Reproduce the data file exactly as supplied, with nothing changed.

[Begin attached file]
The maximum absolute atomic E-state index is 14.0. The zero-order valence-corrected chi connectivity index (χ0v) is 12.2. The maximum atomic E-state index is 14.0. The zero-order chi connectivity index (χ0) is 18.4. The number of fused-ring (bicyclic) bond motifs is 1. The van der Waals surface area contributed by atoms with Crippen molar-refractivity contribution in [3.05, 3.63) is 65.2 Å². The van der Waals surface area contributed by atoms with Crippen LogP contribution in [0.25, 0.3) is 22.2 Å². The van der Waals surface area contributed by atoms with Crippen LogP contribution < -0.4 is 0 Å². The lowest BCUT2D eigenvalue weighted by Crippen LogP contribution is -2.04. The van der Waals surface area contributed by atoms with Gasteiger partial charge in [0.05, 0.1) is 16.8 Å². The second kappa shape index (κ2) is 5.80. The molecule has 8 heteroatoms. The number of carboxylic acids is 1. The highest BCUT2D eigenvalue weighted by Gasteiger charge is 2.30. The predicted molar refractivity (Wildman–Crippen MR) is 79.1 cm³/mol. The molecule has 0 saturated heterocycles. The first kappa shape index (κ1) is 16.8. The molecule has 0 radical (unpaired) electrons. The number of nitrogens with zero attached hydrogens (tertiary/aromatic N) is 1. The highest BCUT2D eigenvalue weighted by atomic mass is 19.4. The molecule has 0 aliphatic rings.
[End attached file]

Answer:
The maximum absolute atomic E-state index is 14.0. The zero-order valence-corrected chi connectivity index (χ0v) is 12.2. The maximum atomic E-state index is 14.0. The zero-order chi connectivity index (χ0) is 18.4. The number of fused-ring (bicyclic) bond motifs is 1. The van der Waals surface area contributed by atoms with Crippen molar-refractivity contribution in [3.05, 3.63) is 65.2 Å². The van der Waals surface area contributed by atoms with Crippen LogP contribution in [0.25, 0.3) is 22.2 Å². The van der Waals surface area contributed by atoms with Crippen LogP contribution < -0.4 is 0 Å². The lowest BCUT2D eigenvalue weighted by Crippen LogP contribution is -2.04. The van der Waals surface area contributed by atoms with Gasteiger partial charge in [0.05, 0.1) is 16.8 Å². The second kappa shape index (κ2) is 5.80. The molecule has 8 heteroatoms. The number of carboxylic acids is 1. The highest BCUT2D eigenvalue weighted by Gasteiger charge is 2.30. The predicted molar refractivity (Wildman–Crippen MR) is 79.1 cm³/mol. The molecule has 0 saturated heterocycles. The first kappa shape index (κ1) is 16.8. The molecule has 0 radical (unpaired) electrons. The number of nitrogens with zero attached hydrogens (tertiary/aromatic N) is 1. The highest BCUT2D eigenvalue weighted by atomic mass is 19.4. The molecule has 0 aliphatic rings.